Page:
Story of Cam Calloway and his family, who live in a densely wooded area in New England. Cam dreams of building a sanctuary for the geese that fly over the area each year, and he tries ... See full summary »
A diplomat is nearly assassinated. In order to save him, a submarine is shrunken to microscopic size and injected into his blood stream with a small crew. Problems arise almost as soon as they enter the bloodstream.
In the early days of the 20th century, a British Newspaper offers a prize for the winner of a cross channel air race which brings flyers from all over the world. There are many sub-plots as the flyers jockey for position and the affections of various women. Written by
John Vogel <firstname.lastname@example.org>
Two of the replicas (the "1910 Bristol Boxkite" and the "1911 Roe IV Triplane") built for the film still fly across the English countryside as both are preserved in the "Shuttleworth Collection" based at Old Warden, Bedfordshire. See more »
Shortly before landing to get gasoline in France, Dubois banks left over a farm to follow the canal, two 1960s cars are parked at the farm. See more »
[Having helped Richard Mays return to the race]
I think I'll get one of those Muriel
I shouldn't Willie, you're near enough to your wings as it is.
See more »
Closing credits: Those Magnificent Men - and Women - were ... See more »
"Up, Down, Flying Around, Looping The Loop And Defying The Ground"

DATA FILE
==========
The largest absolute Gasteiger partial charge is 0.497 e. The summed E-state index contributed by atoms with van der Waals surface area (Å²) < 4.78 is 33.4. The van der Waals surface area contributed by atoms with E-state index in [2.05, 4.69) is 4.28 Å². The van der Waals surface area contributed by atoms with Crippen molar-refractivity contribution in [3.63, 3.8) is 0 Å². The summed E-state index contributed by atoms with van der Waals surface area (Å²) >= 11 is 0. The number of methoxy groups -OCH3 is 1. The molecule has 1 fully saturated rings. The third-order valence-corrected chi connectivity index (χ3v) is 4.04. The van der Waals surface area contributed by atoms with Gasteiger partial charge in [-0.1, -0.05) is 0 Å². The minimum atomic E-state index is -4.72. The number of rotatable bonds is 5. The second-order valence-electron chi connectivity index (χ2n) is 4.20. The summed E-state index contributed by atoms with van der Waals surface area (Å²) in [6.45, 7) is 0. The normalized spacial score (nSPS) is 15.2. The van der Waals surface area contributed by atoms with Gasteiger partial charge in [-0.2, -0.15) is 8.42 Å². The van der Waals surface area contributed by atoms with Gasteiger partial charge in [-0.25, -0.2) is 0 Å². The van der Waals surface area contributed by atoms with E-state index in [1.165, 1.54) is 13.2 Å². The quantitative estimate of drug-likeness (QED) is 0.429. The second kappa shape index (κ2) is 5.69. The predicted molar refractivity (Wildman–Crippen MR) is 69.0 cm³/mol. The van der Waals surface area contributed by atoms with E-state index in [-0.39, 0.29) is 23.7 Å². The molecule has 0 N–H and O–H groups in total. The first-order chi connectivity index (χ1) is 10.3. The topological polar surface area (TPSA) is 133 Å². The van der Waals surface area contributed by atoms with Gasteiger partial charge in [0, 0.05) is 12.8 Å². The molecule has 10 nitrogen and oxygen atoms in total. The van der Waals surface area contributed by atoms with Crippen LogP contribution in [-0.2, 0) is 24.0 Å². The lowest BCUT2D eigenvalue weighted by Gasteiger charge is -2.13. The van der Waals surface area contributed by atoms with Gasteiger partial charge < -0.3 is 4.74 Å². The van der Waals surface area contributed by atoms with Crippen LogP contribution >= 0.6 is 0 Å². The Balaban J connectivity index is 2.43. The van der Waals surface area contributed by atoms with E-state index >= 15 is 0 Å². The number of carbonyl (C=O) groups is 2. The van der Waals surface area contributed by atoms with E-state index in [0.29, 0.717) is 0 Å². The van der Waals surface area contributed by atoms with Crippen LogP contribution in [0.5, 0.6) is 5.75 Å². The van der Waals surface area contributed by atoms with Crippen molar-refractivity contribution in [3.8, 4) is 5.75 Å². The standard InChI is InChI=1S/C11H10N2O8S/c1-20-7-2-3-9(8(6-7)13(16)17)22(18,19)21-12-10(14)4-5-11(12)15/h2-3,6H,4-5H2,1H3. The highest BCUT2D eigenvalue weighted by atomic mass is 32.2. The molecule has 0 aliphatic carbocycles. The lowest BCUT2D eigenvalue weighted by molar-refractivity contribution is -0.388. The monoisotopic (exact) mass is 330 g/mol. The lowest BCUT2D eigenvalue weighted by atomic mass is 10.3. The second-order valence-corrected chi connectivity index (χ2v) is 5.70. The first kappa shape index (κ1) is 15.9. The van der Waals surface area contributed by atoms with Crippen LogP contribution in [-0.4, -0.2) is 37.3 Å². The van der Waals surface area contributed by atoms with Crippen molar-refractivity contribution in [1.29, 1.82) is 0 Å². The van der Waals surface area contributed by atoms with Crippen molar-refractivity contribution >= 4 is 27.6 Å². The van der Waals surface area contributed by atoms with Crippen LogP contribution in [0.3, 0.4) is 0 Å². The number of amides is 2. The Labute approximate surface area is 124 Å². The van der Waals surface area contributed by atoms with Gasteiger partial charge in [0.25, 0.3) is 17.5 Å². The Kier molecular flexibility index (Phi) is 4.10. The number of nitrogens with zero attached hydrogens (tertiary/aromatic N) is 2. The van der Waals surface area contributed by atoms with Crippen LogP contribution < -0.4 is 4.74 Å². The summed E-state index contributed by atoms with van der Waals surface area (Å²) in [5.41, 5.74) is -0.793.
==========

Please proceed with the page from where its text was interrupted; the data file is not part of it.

I'm one of the biggest fans of old newsreels and I don't think there are too many of us who haven't seen some of that ancient footage with all those odd contraptions showing man's attempt to fly in the early 20th century. I guess it was only a matter of time before someone got the bright idea to do a comedy from those attempts.
Some of them weren't all that funny, people did in fact get killed, a lot of them in trying to master the air. But by 1910 there were all kinds of airplanes and even some early helicopters and a lot are shown in Those Magnificent Men.
The plot centers about an international race from London to Paris sponsored by one of the English press lords played in true John Bull style by Robert Morley. He's got a spirited suffragette daughter in Sarah Miles and a most proper member of the King's Coldstream Guards in James Fox courting her.
But along comes another flier, an American cowboy, Stuart Whitman who becomes Fox's air and romantic rival. But the film's got more than that. It's got Italian hopeful Alberto Sordi who can impregnate his wife with a dirty look. It's got Frenchman Jean Pierre-Cassel who keeps running into Irina Demick every place he goes. It's even got another English contestant in Terry-Thomas who's busy trying to sabotage everyone else.
However my favorite is the German entry, Gert Frobe. Poor Frobe has to pinch hit for the original German flier who partied too hardy. But as he tries to prove as long as you follow the instruction book, the German Army can accomplish anything. Seeing him try to fly his airplane while reading the instruction book is my favorite memory of Those Magnificent Men.
That and that incredibly catchy title song. I defy anyone to watch this film and not come away humming that tune for weeks. It will embed itself in your subconscious forever.
Those Magnificent Men is good entertainment and a gentle tribute to those early air pioneers.
27 of 27 people found this review helpful.
Was this review helpful to you?